Mistake number two: when the Japanese saw all those battleships lined in a row, they got so carried away sinking those battleships, they never once bombed our dry docks opposite those ships. If they had destroyed our dry docks, we would have had to tow every one of those ships to the mainland to be repaired.

As it is now, they are in shallow water, and can be raised. One tug can pull them over to the dry docks, and we can have them repaired and at sea by the time we could have towed them to the mainland. And I already have crews ashore anxious to man those ships.

Mistake number three: every drop of fuel in the Pacific theater of war is on top of the ground in storage tanks five miles away over that hill. One attack plane could have strafed those tanks and destroyed our fuel supply.

That’s why I say the Japanese made three of the biggest mistakes an attack force could make, or God was taking care of America.

My friend and classmate, Fred Hooper, sent me this story. Supposedly it came from a book that Admiral Nimitz wrote, which is now out of print. Whether it is factual or merely a very compelling urban legend, the story offers important strategic lessons.

Strategic lessons

I thought about this anecdote during a recent meeting. I was reviewing a company’s situation with one of its top officers. A competitor had developed an innovation and was deploying it rapidly. The action question was how the company should respond.

The seemingly obvious answer was to pick up the pace and try to match the competitor. When I thought about how other companies I had worked with had responded in similar situations, two things became clear: (1) the competitor had indeed made tactical gains that raised concerns, but (2) it was not at all clear that this innovation would produce a clear long-term strategic win.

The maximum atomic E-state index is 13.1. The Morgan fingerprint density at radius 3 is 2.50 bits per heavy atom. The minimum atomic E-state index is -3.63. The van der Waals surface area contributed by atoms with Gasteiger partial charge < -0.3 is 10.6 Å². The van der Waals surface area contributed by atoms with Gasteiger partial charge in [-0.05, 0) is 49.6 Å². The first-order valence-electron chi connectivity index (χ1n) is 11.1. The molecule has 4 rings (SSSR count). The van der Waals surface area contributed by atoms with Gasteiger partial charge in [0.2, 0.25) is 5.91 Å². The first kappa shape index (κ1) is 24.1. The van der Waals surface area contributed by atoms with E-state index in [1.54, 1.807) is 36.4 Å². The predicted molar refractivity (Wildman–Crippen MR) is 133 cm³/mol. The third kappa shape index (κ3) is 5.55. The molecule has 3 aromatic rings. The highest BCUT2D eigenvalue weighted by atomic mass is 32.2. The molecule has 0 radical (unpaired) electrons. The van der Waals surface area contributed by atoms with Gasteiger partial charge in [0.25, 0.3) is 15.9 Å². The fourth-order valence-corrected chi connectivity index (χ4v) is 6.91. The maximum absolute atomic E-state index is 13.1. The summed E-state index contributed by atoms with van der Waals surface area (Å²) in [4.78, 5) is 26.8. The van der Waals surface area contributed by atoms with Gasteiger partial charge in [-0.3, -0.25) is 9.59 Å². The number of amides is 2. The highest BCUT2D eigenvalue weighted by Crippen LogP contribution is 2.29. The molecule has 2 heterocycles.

The answer was to look very carefully at the customer value proposition that the tactical initiative created, and to set this against the broader opportunity to develop a more sweeping, strategic value proposition. Was the tactical initiative a long-term win strategy, or merely a short-term gain?

Would it win the battle, or win the war?

What’s especially interesting about this situation, and so many others like it, is that the rush of events – the concerns about keeping up with a competitor’s tactics, or, conversely, enjoying the satisfaction of tactical gains – can essentially blind a company’s management team to the broader, more subtle opportunities to develop a truly creative, compelling strategic partnership.

Worse, managers all too often feel that they don’t have time to concentrate systematically on the deeper, more subtle opportunities because they are so busy trying to keep up in the tactical battles.

In short, most managers instinctively focus on how to win the battle, rather than how to win the war.

Three steps

How can a management team shift perspective from winning the battle to winning the war? Three steps are essential.

First, walk in your customer’s shoes. There is no better way to build a powerful customer value proposition than to spend significant time physically in a set of customers. The objective is to watch the entire purchase/use cycle for your products. This includes everything from selecting the products, to obtaining them economically, to understanding how to use them.